Imam Hussayn ('a) who was amongst those who had been purified and who revived the religion of his grandfather is, in the opinion of Ibn Taymiah, a man of flawed judgement who should have kept quiet.

  •  How Allah descends to the lower sky

The famous explorer and traveller Ibn Battutah left a full account of the peoples and places in the many lands he visited.  In page 95 of his book Rihlat ibn Battuta (The voyage of Ibn Battuta) he states, ‘I was in Damascus and attended the Friday prayer where Ibn Taymiah was preaching.  While coming down the steps of the minbar he said, “Allah descends to the lower sky as I am now descending.”.  A Maliki jurist named Ibn al-Zahra immediately stood up and repudiated his bizarre anthropomorphism.  On hearing him, the jamaat attacked the Maliki and beat him with fist and slipper until his turban became dislodged.  When they unfortunately discovered a piece of silk in his possession, they dragged him to the Hanbali Qadi who immediately ordered him imprisoned for being in possession of that material.’ The same story is related in Ibn Hajar al- Askalani’s al-Durar al-Kamina  Volume 1 page 154.


How can we possibly accept a man whose teachings lead to belief in Allah being domiciled in a particular place and that He walks about like a human being?  Is this pure Tawhid?  


Muhammad bin Abdel Wahab



Muhammad bin Abdel Wahab revived the methodology of the Hanbali scholars and accepted Ibn Taymiah’s methodology in its entirety.  However, unlike Ibn Taymiah, Muhammad bin Abdel Wahab had the support of the ruling establishment – in his case the Saud family, whose military might was utilised to impose his views.  The Saud family believed that Abdel Wahab’s view represented ‘purity of tawhid’.


Summary of Wahab’s belief:




Wahabis refer to these being the Tawhid of the Unification of the Divine Essence, and the Tawhid of the Unification of Lordship.  According to Muhammad bin Abdel Wahab, whilst Muslims and non-muslims share Tawhid of the Unification of Lordship, what divides Islam for disbelief is the Tawhid of the Unification of the Divine Essence.  He somehow concludes that, ‘The mushrikin (Lit. “those who associate”) of our time (i.e. today’s Muslims), are worse than the mushrikin of earlier times because, despite (those of earlier times) having associated things with Allah during times of ease and comfort, it was to Allah alone that they turned when faced with problems.  Contemporary mushrikin on the other hand, associate things with Allah all the time.’  See Muhammad bin Abdel Wahab’s Treatise of Four Principles p.4.  He refers to Qur’an 29:65, ‘When they embark on ships they call upon Allah sincerely and with pure faith.  When He brings them safely ashore, they associate others with him.’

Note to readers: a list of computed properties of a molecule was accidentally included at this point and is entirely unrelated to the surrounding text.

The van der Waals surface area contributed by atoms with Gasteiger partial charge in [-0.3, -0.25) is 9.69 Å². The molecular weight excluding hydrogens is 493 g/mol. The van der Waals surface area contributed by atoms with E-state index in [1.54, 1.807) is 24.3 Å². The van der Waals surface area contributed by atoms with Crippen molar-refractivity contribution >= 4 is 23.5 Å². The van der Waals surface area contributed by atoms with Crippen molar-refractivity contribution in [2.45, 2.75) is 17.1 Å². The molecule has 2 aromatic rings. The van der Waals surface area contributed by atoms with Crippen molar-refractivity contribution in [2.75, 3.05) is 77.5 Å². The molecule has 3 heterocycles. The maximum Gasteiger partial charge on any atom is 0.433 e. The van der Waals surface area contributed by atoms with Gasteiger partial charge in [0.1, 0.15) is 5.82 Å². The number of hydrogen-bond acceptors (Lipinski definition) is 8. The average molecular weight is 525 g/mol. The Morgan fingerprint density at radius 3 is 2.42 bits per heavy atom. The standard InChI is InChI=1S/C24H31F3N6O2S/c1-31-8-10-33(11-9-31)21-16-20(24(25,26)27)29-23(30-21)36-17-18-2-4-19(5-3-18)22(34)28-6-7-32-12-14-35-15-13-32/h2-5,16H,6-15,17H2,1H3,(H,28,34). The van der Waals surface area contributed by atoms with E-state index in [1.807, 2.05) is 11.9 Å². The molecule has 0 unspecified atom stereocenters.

Wahabis believe that any who visit the shrines of Ahl-al-Bayt ('a) or the Prophet ('s) to ask for their intercession are Mushrik and Kafir.  Muslims of Najd and Hijaz whom they accused of this, were killed, had their properties looted and their children enslaved.


Sulayman bin Abdel Wahab, distressed by the consequences of his brother Muhammad bin Abdel Wahab’s extreme opinions regarding who is, or is not a disbeliever, wrote a book Divine Thunderbolts that Reject Wahabism, expressly to criticise those views.  He wrote that, ‘Intercession occurred during the time of the companions when one dreamed that he had complained to the Prophet ('s) about drought.  The Prophet ('s) ordered him to seek the help of Umar.  In this case, neither Umar nor that companions denied intercession, yet you Wahabis claim those who ask for intercession are unbelievers.’  He continued, ‘Similar actions occurred at the time of Imam Ahmad Ibn-Hanbal.  Although some scholars might have had reservations, none ever accused anyone of being a kafir, labelled them apostate or permitted them being killed as mushriks’ p.117.

The asking for intercession is not prohibited anywhere, indeed it has Shari’ah approval.  In one hadith a blind man came to the Prophet ('s) to asked him to pray for the return of his eyesight.  The Prophet ('s) replied, ‘If you wish, I will pray for that, but you must be patient.’ ‘Please,’ the man asked, ‘Do pray for me’.  The Prophet ('s) ordered he perform Wudu, pray two Rakaats and then ask, ‘O Allah, I ask and beseech you in the name of Muhammad Messenger of Mercy, O Muhammad, I beg you to intercede for my request to be fulfilled, O Allah, please accept his intercession’.  Uthman bin Hanif, the narrator of this report said, ‘We did not separate from our meeting until the blind man returned to us with his sight fully restored.’ 

  • Sunan ibn Majah Vol. 1 p. 441.

  • Mustradak al-Hakim Vol.1 p. 313.

  • Musnad Ahmad Vol.4 p.138.

This hadith provides clear evidence that the Prophet ('s) not only accepted the concept of intercession, but that he himself complied with a request to intercede, gave instruction on how Allah should be asked to accept his intercession, and that his intercession was indeed accepted.  Despite this, Wahabis claim intercession to be a Bida’ah and oppose it vehemently.


All Muslims, Wahabi or not, eagerly seek the assistance of the medical, legal and countless other professional services, when they need their help.  This however does not in any way imply that they have turned away from Allah.

| 99 Names of Allah | Ahadith | Articles | Awards | Calendar | Contact Us | Disclaimer | Dua'as | DVD | Gallery | Grammar Guidelines | Haj | Holy Places | Home | Islamic Arts | Member Writers
Muharram | Online Books Poetry | Publishing Specifications | Punctuation Guidelines | Ramadhan | Referencing Specifications | Site Map |

Back to Home©All rights reserved 2008
Hit Counter


Last Updated Thursday, 11 December 2008